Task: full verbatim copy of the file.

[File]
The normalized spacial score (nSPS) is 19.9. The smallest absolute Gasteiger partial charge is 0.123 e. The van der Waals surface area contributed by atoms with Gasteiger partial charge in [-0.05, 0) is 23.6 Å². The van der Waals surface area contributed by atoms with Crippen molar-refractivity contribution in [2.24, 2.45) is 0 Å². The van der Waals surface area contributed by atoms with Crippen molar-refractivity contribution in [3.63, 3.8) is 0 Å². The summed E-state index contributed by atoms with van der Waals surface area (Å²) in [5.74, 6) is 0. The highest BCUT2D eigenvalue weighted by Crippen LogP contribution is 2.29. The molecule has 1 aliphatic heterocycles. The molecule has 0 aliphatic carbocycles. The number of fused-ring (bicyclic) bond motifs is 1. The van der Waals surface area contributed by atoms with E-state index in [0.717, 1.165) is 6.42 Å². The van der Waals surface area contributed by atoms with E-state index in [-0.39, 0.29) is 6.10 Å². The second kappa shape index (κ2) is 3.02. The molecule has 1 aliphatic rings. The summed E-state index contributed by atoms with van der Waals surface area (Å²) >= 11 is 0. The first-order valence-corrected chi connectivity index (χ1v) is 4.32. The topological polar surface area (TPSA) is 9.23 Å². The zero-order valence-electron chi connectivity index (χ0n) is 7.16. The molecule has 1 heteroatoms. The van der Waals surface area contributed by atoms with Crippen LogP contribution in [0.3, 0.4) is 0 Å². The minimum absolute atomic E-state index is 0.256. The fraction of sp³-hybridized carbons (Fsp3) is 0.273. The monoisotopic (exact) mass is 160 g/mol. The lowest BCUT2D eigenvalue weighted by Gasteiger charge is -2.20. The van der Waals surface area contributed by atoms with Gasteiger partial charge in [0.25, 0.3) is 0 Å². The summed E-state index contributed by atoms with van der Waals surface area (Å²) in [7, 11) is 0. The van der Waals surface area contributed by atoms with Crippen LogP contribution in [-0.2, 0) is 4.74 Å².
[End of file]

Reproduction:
The normalized spacial score (nSPS) is 19.9. The smallest absolute Gasteiger partial charge is 0.123 e. The van der Waals surface area contributed by atoms with Gasteiger partial charge in [-0.05, 0) is 23.6 Å². The van der Waals surface area contributed by atoms with Crippen molar-refractivity contribution in [2.24, 2.45) is 0 Å². The van der Waals surface area contributed by atoms with Crippen molar-refractivity contribution in [3.63, 3.8) is 0 Å². The summed E-state index contributed by atoms with van der Waals surface area (Å²) in [5.74, 6) is 0. The highest BCUT2D eigenvalue weighted by Crippen LogP contribution is 2.29. The molecule has 1 aliphatic heterocycles. The molecule has 0 aliphatic carbocycles. The number of fused-ring (bicyclic) bond motifs is 1. The van der Waals surface area contributed by atoms with E-state index in [0.717, 1.165) is 6.42 Å². The van der Waals surface area contributed by atoms with E-state index in [-0.39, 0.29) is 6.10 Å². The second kappa shape index (κ2) is 3.02. The molecule has 1 aliphatic rings. The summed E-state index contributed by atoms with van der Waals surface area (Å²) >= 11 is 0. The first-order valence-corrected chi connectivity index (χ1v) is 4.32. The topological polar surface area (TPSA) is 9.23 Å². The zero-order valence-electron chi connectivity index (χ0n) is 7.16. The molecule has 1 heteroatoms. The van der Waals surface area contributed by atoms with Crippen LogP contribution in [0.3, 0.4) is 0 Å². The minimum absolute atomic E-state index is 0.256. The fraction of sp³-hybridized carbons (Fsp3) is 0.273. The monoisotopic (exact) mass is 160 g/mol. The lowest BCUT2D eigenvalue weighted by Gasteiger charge is -2.20. The van der Waals surface area contributed by atoms with Gasteiger partial charge in [0.25, 0.3) is 0 Å². The summed E-state index contributed by atoms with van der Waals surface area (Å²) in [7, 11) is 0. The van der Waals surface area contributed by atoms with Crippen LogP contribution in [-0.2, 0) is 4.74 Å².